Bunny Drop Review: A Crash Course in Parenting
Bunny Drop – うさぎドロップ
Ayu Matsuura as Rin Kaga
Hiroshi Tsuchida as Daikichi Kawachi
Atsuko Mine as Sachiko Kawachi
Kana Ueda as Haruko Maeda
Maaya Sakamoto as Masako Yoshii
Masakazu Itou as Kenji Kawachi
Nanako Sudō as Reina Maeda
Noa Sakai as Kōki Nitani
Sayaka Ohara as Kōki’s Mom
Yumi Uchiyama as Kazumi Kawachi
Age: All Ages (Aimed at Josei)
Theme: Slice of life, family, single parenting, adoption
Opening Sequence: Sweet Drops by PUFFY
Ending Sequence: High High High by Kasarinchu
Number of Episodes: 11 + 4 short OVAs
A quaint and lovable story that I think charms you and gives you a heart warming feeling at the end of each episode. It’s a story about a thirty year old single man named Daikichi Kawachi. The story begins with the death of his grandfather and everyone finds out about his secret of keeping an illegitimate six year old daughter named Rin Kaga. No one in the family wants the responsibility of looking after her so Daikichi, disappointed by everyone, decides to take her into his care and raise her. And we begin a trip into the world of parenthood as Daikichi dives head first into everything a parent must deal with to raise Rin. The anime covers the first 4 volumes of the manga, out of 9. Daikichi deals with many real life parent problems such as enrolling into school, dealing with illness, not being able to work late as he needs to be home etc and meets many parents on the way and learns more.
An interesting thing about the voice actors I want to point out is that Ayu Matsuura who voices Rin is only 11 years old as I’m writing this. This surprised me as I was expecting a ‘normal’ voice actor to play her voice. However that would be going with the status quo and all those young girls we see voiced by voice actors tend to sound loli and act it too. I suppose going for a genuine young voice worked very well as it escaped the common trappings of going down the loli route. It made her sound authentic and cute, but in a way that’s very different to the usual loli voices. It’s a little difficult to explain, but if you ever watch it, I think you’ll see what I mean. Of course the way she acts and the way she’s drawn contributes too, but I think the voice is one of, if not the main factor.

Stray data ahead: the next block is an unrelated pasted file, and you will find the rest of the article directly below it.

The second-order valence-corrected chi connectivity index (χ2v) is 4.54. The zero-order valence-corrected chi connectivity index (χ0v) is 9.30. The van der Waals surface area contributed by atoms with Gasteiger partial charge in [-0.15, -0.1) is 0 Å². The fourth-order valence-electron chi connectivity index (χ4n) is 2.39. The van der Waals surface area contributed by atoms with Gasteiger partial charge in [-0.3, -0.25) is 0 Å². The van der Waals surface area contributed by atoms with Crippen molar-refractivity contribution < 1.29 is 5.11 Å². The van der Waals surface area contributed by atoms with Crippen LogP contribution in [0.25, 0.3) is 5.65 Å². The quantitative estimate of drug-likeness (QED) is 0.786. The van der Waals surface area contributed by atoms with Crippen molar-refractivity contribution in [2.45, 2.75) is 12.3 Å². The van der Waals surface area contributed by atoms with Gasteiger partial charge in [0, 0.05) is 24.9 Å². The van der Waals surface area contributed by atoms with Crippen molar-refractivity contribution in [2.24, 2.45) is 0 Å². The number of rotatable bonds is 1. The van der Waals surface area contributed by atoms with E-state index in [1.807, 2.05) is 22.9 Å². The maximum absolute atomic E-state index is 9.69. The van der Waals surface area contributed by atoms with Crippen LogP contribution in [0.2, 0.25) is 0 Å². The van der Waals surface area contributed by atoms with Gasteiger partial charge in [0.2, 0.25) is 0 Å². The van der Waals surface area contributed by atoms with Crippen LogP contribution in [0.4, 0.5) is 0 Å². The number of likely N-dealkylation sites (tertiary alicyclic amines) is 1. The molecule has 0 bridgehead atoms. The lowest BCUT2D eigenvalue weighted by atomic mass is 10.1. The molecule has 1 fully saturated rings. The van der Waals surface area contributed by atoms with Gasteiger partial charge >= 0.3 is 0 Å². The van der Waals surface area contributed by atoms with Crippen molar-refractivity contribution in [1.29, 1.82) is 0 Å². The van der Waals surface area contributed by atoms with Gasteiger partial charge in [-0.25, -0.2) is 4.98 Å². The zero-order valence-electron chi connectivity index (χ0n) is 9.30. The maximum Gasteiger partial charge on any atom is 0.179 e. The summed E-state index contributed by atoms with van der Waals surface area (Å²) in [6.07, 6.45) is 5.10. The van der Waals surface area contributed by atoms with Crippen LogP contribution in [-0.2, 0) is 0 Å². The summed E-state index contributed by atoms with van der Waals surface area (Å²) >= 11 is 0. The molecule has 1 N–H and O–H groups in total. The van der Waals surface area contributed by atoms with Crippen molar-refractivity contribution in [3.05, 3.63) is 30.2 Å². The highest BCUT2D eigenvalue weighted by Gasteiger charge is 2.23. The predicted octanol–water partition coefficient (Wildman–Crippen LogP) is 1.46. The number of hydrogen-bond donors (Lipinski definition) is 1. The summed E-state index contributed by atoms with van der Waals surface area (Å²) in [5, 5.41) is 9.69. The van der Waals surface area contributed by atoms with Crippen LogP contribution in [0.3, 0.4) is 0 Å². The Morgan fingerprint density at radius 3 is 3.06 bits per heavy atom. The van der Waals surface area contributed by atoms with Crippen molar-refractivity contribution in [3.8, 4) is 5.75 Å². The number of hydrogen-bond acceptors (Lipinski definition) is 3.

Animation studio was Production I.G. quite renowned I’m sure you all know who they are. If not I’ll just list a few of their more prominent works or were involved in the animation of: Ghost in the Shell; Blood C; Eden of the East; Blood+; Guilty Crown etc, so yeah, they’re not bad at all. I’ve heard many comparing Bunny Drop’s animation to watercolour paintings, and I have to agree. It is aesthetically pleasing, not in your face or warped and that’s exactly what this anime needs. It didn’t need spectacular art, it needed something people can relax to.
The story was light-hearted, it didn’t really get serious at any point and throughout it kept a relaxed and fun tone. One thing I loved about the series was how everyone develops. Of course Rin grows up every day and opens up more and more, but Daikichi also learns more and becomes a better parent by the end of the series. Their developments are the best parts of the series, I love following a series and seeing real development in characters. This is probably the best parenting related anime I’ve seen, though that said, I don’t actually remember many. Off the top of my head I can think of Tokyo Godfathers and Clannad After Story. It’s a very rare theme and difficult to get right. This series did it well and I loved it when Kouki came into the series. You always hear about childhood friends in animes and it was good to throw a childhood friend in there so that he and Rin can grow together. This also fleshes out Daikichi’s childish characteristics. And with that the family feel to the series grows and it’s a warming sensation by the end.